For most, being surrounded by staff members who are kind, sociable, and caring will trump living in a swanky environment any day. Right from the start, observe how you are greeted by the receptionist and take note of how staff members engage with residents. Do they come across as curt, cold, or dismissive? Are they friendly, nurturing, and patient? Also, be sure to ask about the staff-to-resident ratio—even the most caring workers may have little time for social interaction if they are running in all directions to meet the needs of more residents than they can handle.


Typically, it’s a good sign if the community leadership staff—managers and directors—return phone calls promptly and courteously and answer all your questions. Ask to meet the executive director and the resident care director on your tour; take note of the way they greet you, and whether or not they reach out to residents who come across their path.

Current Residents and Families

Dropping in several times should give you a general idea of a community’s social atmosphere. Are residents out and about, talking and laughing with each other, or are you left with the impression that people generally keep to themselves or sit around all day? If you feel comfortable, strike up a conversation with a resident or two for their insight on the community. Because mealtime is a great opportunity for candid conversation, you might ask to join some residents at their table for lunch or dinner. Also, ask to speak with current families who have been through the same process of placing a loved one in senior living.

Keep in mind that as people give their opinions, they are bound to talk about what they find wrong with the community. These complaints shouldn’t necessarily be dealbreakers; people will naturally like some parts of their home and dislike other parts. It will be your responsibility to weigh the good versus the critical comments to form an overall impression of the community.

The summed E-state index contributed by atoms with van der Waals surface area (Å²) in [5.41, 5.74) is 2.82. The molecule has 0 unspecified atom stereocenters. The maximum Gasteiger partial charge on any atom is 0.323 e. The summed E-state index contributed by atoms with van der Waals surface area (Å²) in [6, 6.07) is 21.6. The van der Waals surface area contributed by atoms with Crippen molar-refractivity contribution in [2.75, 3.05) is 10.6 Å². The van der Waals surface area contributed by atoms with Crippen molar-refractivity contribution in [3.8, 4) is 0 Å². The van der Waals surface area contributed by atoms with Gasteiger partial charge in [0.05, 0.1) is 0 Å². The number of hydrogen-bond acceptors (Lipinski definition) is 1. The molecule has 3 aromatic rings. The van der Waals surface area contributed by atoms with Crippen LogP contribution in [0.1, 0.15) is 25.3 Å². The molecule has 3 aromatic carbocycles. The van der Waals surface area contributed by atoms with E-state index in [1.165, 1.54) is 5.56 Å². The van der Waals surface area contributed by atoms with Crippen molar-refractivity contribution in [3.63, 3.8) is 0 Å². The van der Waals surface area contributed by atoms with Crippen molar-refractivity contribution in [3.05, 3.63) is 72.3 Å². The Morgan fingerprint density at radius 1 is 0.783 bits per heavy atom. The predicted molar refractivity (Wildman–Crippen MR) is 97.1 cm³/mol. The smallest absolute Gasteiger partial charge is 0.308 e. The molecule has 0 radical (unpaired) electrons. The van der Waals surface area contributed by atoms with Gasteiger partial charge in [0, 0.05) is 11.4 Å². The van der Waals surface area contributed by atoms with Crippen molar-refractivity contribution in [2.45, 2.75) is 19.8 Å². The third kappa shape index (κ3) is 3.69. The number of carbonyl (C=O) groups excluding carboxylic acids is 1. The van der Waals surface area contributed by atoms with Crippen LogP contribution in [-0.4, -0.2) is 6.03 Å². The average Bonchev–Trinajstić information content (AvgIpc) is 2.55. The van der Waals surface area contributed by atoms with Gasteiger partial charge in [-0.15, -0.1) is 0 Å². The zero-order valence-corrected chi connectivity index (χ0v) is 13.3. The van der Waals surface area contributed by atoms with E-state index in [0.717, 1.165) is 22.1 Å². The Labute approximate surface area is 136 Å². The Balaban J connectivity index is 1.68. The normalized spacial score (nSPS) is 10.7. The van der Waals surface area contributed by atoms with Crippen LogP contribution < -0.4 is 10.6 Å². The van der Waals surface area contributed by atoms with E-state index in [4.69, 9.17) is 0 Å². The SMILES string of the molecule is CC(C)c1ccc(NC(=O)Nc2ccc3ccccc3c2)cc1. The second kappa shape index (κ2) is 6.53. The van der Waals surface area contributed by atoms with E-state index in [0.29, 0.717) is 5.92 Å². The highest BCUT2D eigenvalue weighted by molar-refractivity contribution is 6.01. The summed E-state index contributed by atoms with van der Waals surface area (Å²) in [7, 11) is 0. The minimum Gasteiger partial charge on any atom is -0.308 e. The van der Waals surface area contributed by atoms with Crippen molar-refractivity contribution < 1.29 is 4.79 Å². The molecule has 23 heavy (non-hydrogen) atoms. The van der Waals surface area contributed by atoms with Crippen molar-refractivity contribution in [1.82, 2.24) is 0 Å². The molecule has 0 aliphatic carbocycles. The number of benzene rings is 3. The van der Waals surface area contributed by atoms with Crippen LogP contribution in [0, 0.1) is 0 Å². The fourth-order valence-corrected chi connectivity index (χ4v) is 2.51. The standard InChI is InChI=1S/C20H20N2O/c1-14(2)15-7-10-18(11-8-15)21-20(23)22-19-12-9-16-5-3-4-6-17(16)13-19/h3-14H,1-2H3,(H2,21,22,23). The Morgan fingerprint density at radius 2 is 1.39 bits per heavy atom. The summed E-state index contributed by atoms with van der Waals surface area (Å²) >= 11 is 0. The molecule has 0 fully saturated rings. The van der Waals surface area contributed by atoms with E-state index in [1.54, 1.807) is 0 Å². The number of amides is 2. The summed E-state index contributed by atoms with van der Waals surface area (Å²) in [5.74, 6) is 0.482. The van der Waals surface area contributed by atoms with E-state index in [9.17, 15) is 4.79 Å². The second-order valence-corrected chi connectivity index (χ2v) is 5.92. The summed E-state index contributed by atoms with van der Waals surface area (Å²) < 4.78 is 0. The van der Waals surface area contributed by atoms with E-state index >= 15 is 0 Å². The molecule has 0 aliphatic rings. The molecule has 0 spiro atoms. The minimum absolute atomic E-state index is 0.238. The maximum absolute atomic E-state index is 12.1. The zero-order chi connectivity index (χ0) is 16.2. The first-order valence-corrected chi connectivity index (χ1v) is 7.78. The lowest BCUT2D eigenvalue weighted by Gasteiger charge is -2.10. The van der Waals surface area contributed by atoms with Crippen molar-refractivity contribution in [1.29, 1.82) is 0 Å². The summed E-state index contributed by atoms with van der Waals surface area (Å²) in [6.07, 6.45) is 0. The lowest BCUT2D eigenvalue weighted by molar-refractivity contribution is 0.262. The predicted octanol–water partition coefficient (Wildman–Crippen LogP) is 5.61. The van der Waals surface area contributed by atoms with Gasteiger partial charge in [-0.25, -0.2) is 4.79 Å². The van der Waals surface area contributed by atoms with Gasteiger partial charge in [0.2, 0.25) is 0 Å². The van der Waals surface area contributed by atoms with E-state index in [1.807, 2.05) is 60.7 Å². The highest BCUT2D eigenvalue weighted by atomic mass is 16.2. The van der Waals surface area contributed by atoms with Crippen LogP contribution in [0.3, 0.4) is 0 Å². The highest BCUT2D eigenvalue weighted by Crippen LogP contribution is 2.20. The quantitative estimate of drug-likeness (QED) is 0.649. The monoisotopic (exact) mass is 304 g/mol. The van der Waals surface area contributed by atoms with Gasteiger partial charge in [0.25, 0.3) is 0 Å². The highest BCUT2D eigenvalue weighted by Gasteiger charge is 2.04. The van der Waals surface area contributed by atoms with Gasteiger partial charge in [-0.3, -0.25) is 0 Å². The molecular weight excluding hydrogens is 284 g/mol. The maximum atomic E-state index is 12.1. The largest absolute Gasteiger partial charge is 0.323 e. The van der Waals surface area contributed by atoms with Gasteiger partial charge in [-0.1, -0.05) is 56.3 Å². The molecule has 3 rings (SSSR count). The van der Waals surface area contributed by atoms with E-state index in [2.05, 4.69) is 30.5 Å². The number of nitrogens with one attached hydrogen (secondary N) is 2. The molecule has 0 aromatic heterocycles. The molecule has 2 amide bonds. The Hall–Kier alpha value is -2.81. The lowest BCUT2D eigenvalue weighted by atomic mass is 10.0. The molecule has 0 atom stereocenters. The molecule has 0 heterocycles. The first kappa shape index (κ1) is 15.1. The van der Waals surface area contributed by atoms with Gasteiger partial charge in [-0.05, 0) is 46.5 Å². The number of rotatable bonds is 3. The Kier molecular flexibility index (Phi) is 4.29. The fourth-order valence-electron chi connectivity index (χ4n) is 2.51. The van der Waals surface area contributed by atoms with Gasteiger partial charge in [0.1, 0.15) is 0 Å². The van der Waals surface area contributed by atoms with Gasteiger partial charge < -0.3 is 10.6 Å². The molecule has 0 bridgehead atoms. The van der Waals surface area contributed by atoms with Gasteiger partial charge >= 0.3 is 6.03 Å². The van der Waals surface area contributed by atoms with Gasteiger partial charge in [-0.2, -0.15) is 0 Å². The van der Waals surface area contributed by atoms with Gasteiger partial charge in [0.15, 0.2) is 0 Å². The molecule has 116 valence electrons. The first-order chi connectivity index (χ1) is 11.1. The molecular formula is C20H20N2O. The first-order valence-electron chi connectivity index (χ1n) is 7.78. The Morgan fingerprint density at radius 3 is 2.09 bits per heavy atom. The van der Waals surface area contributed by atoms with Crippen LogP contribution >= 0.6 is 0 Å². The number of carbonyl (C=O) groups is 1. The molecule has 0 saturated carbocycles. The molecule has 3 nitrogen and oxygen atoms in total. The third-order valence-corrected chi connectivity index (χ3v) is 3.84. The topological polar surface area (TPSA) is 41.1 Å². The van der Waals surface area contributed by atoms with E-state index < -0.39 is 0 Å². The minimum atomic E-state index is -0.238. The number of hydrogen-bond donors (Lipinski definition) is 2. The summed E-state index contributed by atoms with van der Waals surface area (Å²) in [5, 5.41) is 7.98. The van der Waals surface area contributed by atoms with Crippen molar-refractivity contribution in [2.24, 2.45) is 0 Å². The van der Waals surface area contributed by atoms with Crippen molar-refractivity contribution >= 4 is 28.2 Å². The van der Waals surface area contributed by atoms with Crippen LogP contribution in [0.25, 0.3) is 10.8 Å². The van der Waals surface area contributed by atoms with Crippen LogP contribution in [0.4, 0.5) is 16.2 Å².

In addition to housekeeping and laundry services, assisted living communities typically offer everything from wellness centers and gyms to chapels, hair salons, and concierge services. They also usually provide plenty of common spaces, such as living rooms, libraries, business and internet centers, and clubhouses.

Surroundings and Environment

There is no one standard type of senior living community; each one varies by design, ambiance, and atmosphere, ranging from high-rise apartments in the middle of a bustling downtown to campus communities surrounded by trees and greenery. As you begin a tour of any community, ask yourself if the setting appeals to you and your loved one. If being outdoors is important, make sure there are plenty of gardens and patios as well as places in which to sit in the sun, stroll around, or even do some gardening.

When you go inside, what is your general impression of the building itself? Do you find the decor attractive and homey, or does it have an institutional feel? Listen carefully during your visit; are noise levels tolerable? You may come across some communities that almost resemble vacation resorts; keep in mind that the fanciest places are not necessarily the best communities. Most importantly, the building should be clean, smelling fresh, and in good repair. Also, check for good natural and artificial lighting. Sunlight does wonders for the mind and body!   

Although you and your loved ones should thoroughly appraise the dining hall, living rooms, and other common areas, pay particular attention to the model apartment you are shown. This brief checklist will help you evaluate the space for comfortable living:

  • Can you imagine your furniture in it?
  • Do suites come with a kitchenette or at least a microwave and a mini-fridge?
  • Do you like the decor?
Activities and Entertainment

No senior living community will make their residents participate in an activity if they don’t want to, but it's important to recognize that getting involved is often the quickest way to feel at home. With that in mind, look at the community’s events calendar to see if the scheduled activities appeal to your loved one. It’s usually a good sign if the community offers a diverse range of activities, including ones geared to small-interest groups—think bird watching, book clubs, or knitting clubs—as well as larger, more inclusive events, such as garden parties or holiday celebrations. Also, find out if there are scheduled outings for trips to museums and so on.